The process of civilization obviously requires that we give more emphasis to the intellectual; operating from their emotional base the Japanese are quite capable of doing this if and when they sense the need to do so. We non-Japanese on the other hand are quite capable of operating emotionally, even if we sometimes try to rationalize what we are doing with arguments and principles. Indeed we can be more emotionally demonstrative since we have no delicate fabric of emotional values and controls to protect. Both approaches provide a basis on which people can live and work together. Both also have their cultural merits: the refined intellectuality of the Western sciences or the Indian and Chinese philosophies is matched by the refined emotionality of Japanese society and its arts. But the essence of the two approaches is fundamentally different.
A further point is that the emotional does not of course deny the spiritual and the metaphysical. Primitive religions and superstitions are found in all pre-ideological societies. But the important thing is that these beliefs remain this way. No attempt is made to rationalize them and give them a body of principles and doctrine, as we find in ideological societies. The instinctiveness and anti-doctrinal nature of Zen is a good example.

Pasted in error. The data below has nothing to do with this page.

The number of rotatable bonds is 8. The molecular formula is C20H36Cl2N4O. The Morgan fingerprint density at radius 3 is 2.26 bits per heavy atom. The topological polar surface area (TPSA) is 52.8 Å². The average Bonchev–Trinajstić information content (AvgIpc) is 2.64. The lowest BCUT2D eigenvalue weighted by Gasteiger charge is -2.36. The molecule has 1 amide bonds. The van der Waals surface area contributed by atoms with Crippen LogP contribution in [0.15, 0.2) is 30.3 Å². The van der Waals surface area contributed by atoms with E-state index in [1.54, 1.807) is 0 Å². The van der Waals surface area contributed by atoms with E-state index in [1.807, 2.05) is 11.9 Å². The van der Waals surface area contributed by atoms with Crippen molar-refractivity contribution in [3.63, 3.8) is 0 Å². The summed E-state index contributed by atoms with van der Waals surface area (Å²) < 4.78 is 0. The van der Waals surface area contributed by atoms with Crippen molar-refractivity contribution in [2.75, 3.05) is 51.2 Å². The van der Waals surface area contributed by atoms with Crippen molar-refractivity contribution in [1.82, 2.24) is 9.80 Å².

This simplified approach allows many Japanese differences to be explained with much greater ease and symmetry. It explains the surprising non-intellectualism of the Japanese, who make no secret of preferring the practical to the theoretical, the concrete to the abstract. It explains also how they can remain surprisingly open to outside ideas while being so exclusive towards outsiders. In effect they are exclusive at the level where they seek their identity, and open at the other level. We non-Japanese are the reverse. We resist the easy inflow of foreign ideas and words, for example, because they threaten our intellectual identity. But we do not mind foreigners living and working in our midst since we are less sensitive to disruption at the human relations level. This in turn explains why the Japanese abroad go so easily from the extreme of complete non-integration in the local community (as in the Little Japans of Bangkok and New York) to complete integration (as in Brazil). We non-Japanese can steer a more middle course since we can maintain our identity abroad by clinging to our nationalistic and cultural abstractions.